The 960GB OWC Mercury Electra MAX

OWC Mercury Electra MAX 3G (960GB) Specifications
Raw NAND Capacity 1024GiB
Formatted Capacity 894GiB
NAND Micron 25nm Asynchronous MLC NAND
Controller 2x SandForce SF-2181
RAID Controller Silicon Image SteelVine Sil5923CNU
Sequential Read 254MB/s
Sequential Write 250MB/s
Sequential Read (Incompressible Data) 252MB/s
Sequential Write (Incompressible Data) 223MB/s
Price $1,118

I want to start off by saying that the 960GB Mercury Electra is not meant to be the highest performing SSD on the market. OWC apparently had to go with a SATA 3Gbps interface due to the limited size that a 2.5" form factor offers, which makes especially thermals a tough item to deal with. Price was also a concern as the 960GB Mercury Electra is not cheap to begin with, so sticking with SATA 3Gbps allowed OWC to keep the price a bit more affordable.

Oddly enough, OWC hasn't reported any random read or write numbers for the 960GB Mercury Electra. I asked OWC why and they told me it's because they see audio and video professionals as the biggest niche for the drive, whose usage will mainly consist of big sequential file transfers and hence OWC felt that the random read/write speeds are not important. We'll have our own real-world numbers in a moment either way, but capping all read/writes to ~3Gbps is going to severely limit performance in some scenarios.

Inside the 960GB OWC Mercury Electra MAX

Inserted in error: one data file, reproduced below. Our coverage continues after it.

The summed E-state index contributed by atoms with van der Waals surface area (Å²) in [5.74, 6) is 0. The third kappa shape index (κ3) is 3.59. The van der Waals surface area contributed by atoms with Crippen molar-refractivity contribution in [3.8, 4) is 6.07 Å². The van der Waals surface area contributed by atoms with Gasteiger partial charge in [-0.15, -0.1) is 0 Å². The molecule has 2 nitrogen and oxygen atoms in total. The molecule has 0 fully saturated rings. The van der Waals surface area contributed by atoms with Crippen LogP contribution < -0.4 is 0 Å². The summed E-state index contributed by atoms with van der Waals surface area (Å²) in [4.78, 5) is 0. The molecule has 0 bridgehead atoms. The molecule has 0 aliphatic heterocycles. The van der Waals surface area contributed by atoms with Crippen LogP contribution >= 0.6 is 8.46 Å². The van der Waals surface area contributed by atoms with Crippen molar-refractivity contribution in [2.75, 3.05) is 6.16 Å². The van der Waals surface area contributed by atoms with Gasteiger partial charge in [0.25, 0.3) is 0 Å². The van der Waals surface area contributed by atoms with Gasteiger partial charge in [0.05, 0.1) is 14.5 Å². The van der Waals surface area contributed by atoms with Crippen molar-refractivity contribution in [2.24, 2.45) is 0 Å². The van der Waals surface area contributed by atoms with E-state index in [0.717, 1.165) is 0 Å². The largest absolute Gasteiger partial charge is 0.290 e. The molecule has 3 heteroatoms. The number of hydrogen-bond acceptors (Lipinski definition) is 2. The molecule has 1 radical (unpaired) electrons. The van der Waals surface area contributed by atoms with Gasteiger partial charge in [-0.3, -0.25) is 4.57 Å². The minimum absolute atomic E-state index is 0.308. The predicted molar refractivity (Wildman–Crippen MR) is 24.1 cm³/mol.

Externally the 960GB Mercury Electra doesn’t differ from its smaller siblings. The only external difference is that when you turn the SSD around, you see a 960GB sticker. I have to say the Mercury Electra feels very rugged and solid. The chassis is made out of fairly thick metal and that gives the impression of good quality.

The internal design of the 960GB Mercury Electra is not something we typically see. Because it’s basically two 480GB SSDs in RAID 0, there are two main PCBs to hold the controllers and NAND. Each PCB consists of a SandForce SF-2181 controller and 16 NAND packages. There are also two smaller PCBs to keep the main ones separate, although the other small PCB is also housing the SATA connector and RAID controller.

The SF-2181

Typically all SandForce SSDs are based on the SF-2281 controller but since the Mercury Electra is a 3Gb/s drive, it makes sense for OWC to go with a cheaper SATA 3Gb/s controller. There are always SandForce's first generation controllers that are all SATA 3Gb/s, but SandForce also has two second generation SATA 3Gb/s controllers: the SF-2141 and SF-2181. The difference between the two is that SF-2141 is a 4-channel design and its maximum capacity is limited to 64GB. I've only seen it used in some very low-end SandForce SSDs (e.g. ADATA Premier SP800), which is its target market. The SF-2181 has 8 channels like most SSD controllers the only difference between it and SF-2281 is the interface, which limits the sequential read/write speeds of SF-2181 to 250MB/s. SandForce has not released any pricing information but it should be safe to say that the SF-2181 is cheaper than SF-2281. Like all semiconductors, not every die is equal, which means SandForce can brand the lower binned parts as SF-2181 and sell the higher binned parts as SF-2281.